The Importance of Sleep & How To Improve It
Sleep and Weight Gain
Studies show that 60% of poor sleepers are classed as obese or overweight. Sleep can improve our diet - Short sleep can affect what we eat, there is a part of the brain called hypothalamus which regulates appetite. There are hormones produced in the body that send signals that act on the hypothalamus which tell the body how hungry or full we are.
Leptin – A hormone produced by fat cells in the body, when more fat stores leptin goes up and tells the brain fat stores are sufficient. Some studies show short sleepers have lower levels of leptin
Ghrelin – A hormone making us feel hungry. Some evidence shows that ghrelin levels are higher in people who are short sleepers, a constant hunger signal!
A study in a metabolic unit showed that people deprived of sleep averagely consumed 385 extra cals per day (20% of average women’s energy requirements). This would lead to weight gain if continued over time.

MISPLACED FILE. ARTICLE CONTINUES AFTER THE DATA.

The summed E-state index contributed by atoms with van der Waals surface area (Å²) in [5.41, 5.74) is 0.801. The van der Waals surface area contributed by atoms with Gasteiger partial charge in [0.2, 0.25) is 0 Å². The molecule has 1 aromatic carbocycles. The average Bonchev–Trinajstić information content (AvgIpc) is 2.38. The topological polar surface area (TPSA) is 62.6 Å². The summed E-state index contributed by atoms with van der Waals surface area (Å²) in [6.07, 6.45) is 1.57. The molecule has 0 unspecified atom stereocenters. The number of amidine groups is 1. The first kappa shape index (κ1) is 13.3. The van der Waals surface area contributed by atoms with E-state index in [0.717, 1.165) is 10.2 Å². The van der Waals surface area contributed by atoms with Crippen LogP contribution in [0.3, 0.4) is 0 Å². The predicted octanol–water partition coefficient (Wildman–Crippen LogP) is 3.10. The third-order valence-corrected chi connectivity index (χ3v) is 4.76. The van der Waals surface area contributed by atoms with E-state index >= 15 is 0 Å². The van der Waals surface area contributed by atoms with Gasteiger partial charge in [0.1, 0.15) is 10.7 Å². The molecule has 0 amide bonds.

Concentration, Productivity, Mood, Memory
Sleep is important for various aspects of brain function. Cognition, concentration, productivity, memory, mood and performance are all negatively affected by sleep deprivation. Getting enough sleep can improve academic performance in young adults and improve solving skills and enhance memory.
How To Improve Sleep
- Avoid blue lights: no phone before bed, have some wind down time away from stimulants
- Avoid caffeine and alcohol before bed: This can prevent deep sleep and make it harder to fall asleep
- Create a peaceful environment: Make sure you feel restful, generally it’ll feel easier to fall asleep and stay asleep in a quiet, cool and dark room
- Have regular sleeping hours: Going to bed and waking up around the same time every day will teach your body to sleep better. Try to avoid napping where possibl